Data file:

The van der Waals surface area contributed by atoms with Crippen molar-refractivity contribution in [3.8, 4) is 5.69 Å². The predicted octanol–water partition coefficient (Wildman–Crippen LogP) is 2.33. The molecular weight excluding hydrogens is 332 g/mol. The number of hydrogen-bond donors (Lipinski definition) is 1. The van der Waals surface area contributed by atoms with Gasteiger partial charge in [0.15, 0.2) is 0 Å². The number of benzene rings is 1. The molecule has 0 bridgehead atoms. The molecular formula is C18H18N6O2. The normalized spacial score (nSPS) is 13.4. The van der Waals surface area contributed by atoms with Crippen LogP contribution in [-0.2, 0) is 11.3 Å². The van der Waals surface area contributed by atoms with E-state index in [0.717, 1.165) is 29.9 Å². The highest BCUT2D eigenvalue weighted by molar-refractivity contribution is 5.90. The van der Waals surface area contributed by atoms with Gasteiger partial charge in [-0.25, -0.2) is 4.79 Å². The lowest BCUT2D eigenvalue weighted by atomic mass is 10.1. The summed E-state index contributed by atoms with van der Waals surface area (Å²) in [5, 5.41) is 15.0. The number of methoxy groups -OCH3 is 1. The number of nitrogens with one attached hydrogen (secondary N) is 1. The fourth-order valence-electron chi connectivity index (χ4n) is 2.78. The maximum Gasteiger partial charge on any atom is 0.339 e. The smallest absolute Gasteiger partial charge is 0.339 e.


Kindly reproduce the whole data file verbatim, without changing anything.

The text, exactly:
The van der Waals surface area contributed by atoms with Crippen molar-refractivity contribution in [3.8, 4) is 5.69 Å². The predicted octanol–water partition coefficient (Wildman–Crippen LogP) is 2.33. The molecular weight excluding hydrogens is 332 g/mol. The number of hydrogen-bond donors (Lipinski definition) is 1. The van der Waals surface area contributed by atoms with Gasteiger partial charge in [0.15, 0.2) is 0 Å². The number of benzene rings is 1. The molecule has 0 bridgehead atoms. The molecular formula is C18H18N6O2. The normalized spacial score (nSPS) is 13.4. The van der Waals surface area contributed by atoms with Crippen LogP contribution in [-0.2, 0) is 11.3 Å². The van der Waals surface area contributed by atoms with E-state index in [0.717, 1.165) is 29.9 Å². The highest BCUT2D eigenvalue weighted by molar-refractivity contribution is 5.90. The van der Waals surface area contributed by atoms with Gasteiger partial charge in [-0.25, -0.2) is 4.79 Å². The lowest BCUT2D eigenvalue weighted by atomic mass is 10.1. The summed E-state index contributed by atoms with van der Waals surface area (Å²) in [5, 5.41) is 15.0. The number of methoxy groups -OCH3 is 1. The number of nitrogens with one attached hydrogen (secondary N) is 1. The fourth-order valence-electron chi connectivity index (χ4n) is 2.78. The maximum Gasteiger partial charge on any atom is 0.339 e. The smallest absolute Gasteiger partial charge is 0.339 e.